of digital platforms (with business models that capture the value of the vast amount of personal data of
consumers that they collect as payment for “free” services) would be a challenge that is simultaneously
relevant for several policies. In its report “Privacy and competitiveness in the age of big data: The
interplay between data protection, competition law and consumer protection in the Digital Economy,”
the EDPS did not only analyze the relevance of this problem for all these policies in the European
Union, it additionally, emphasized the necessity (1) to analyze the interfaces between competition law,
consumer protection, and data protection (with their “convergences and tensions”4) and (2) “to explore
the scope of closer coordination between regulators.”5 The EDPS, in particular, claimed that
the lack of interaction in the development of policies on competition, consumer protection and data protection
may have reduced both the effectiveness of competition rules’ enforcement and the incentive for developing
services which enhance privacy and minimise potential for harm to the consumer.6
With this Opinion, the EDPS has developed a vision and a program for research and policy-making,
which until today is highly relevant for current policy discussions about digital platforms and the eco-
nomic power of large tech firms. Although there has been some discussion about a more integrative and
collaborative approach between these policies,7 this paper claims that we are still at the beginning of
understanding the interplay between these policies and of taking it properly into account in our discus-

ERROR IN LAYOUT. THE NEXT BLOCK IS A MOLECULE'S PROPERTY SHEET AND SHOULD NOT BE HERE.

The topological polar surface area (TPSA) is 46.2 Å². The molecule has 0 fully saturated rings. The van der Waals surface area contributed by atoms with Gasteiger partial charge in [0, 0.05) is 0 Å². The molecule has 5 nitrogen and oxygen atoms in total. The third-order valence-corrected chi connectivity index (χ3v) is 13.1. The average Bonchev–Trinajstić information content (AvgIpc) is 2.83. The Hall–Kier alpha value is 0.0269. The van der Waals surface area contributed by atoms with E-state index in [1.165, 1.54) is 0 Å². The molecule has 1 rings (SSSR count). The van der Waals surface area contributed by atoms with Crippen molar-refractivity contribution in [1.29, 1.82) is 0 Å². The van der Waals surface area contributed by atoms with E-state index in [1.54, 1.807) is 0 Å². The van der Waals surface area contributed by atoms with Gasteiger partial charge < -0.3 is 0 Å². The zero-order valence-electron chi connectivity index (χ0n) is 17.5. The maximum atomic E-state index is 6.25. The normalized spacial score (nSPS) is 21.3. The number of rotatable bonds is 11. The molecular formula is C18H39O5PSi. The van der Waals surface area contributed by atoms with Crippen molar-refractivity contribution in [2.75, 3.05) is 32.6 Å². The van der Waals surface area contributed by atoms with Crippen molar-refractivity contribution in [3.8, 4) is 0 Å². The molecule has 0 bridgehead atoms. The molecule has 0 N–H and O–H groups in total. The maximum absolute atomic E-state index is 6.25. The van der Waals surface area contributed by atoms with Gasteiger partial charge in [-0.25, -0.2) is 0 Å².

sions about policy-making with regard to digital platforms and personal data.
The objective of this article is to analyze current policy discussions about the relationship between
competition law and data protection (or privacy) law and the economic power of the large tech firms
with their digital platforms with respect to the question, whether they sufficiently take into account the
2. For the discussion about this second market failure and the ensuing problems for “notice and consent” solutions regard-
ing data, the privacy paradox, and behavioral manipulation through “dark patterns”, see Alessandro Acquisti & Jens
Grossklags, Privacy and Rationality in Individual Decision Making, 3 ieee seCuR. pRiv. 24 (2005); Patricia A. Norberg,
Daniel R. Horne & David A. Horne, The Privacy Paradox: Personal Information Disclosure Intentions versus Behaviors,
41 .J Consum. aFF. 100 (2007); Daniel J. Solove, Privacy Self-Management and the Consent Dilemma, 126 haRv. L. Rev.
1880 (2013); Spyros Kokolakis, Privacy Attitudes and Privacy Behavior: A Review of Current Research on the Privacy
Paradox Phenomenon, 64 Comput. seCuR. 122 (2015); Jamie Luguri & Lior Jacob Strahilevitz, Shining a Light on Dark
Patterns, 13 J. Leg. anaL. 43 (2021); Alessandro Acquisti et al., Secrets and Likes: The Drive for Privacy and the Difficulty
of Achieving It in the Digital Age, 30 J. Consum. psyChoL. 736 (2020).
3. European Data Protection Supervisor, Preliminary Opinion of the European Data Protection Supervisor—Privacy
and Competitiveness in the Age of Big Data: The Interplay Between Data Protection, Competition Law and Consumer
Protection in the Digital Economy (2014) https://edps.europa.eu/,datahttps://edps.europa.eu/data-protection/our-work
4. Id. at 37.
5. Id. at 38.
6. Id. at 37.
7. cf. Francisco Costa-Cabral & Orla Lynskey, Family Ties: The Intersection Between Data Protection and Competition in
EU Law, 54 Common maRk. Law Rev. 11 (2017); Inge Graef et al., Fairness and Enforcement: Bridging Competition,
Data Protection, and Competition Law, 8 int. Data pRiv. Law 200 (2018); Inge Graef & Sean van Berlo, Towards Smarter
Regulation in the Areas of Competition, Data Protection and Consumer Law: Why Greater Power Should Come with
Greater Responsibility, 12 euR. J. Risk ReguL. 674 (2020), https://doi.org/10.1017/err.2020.92.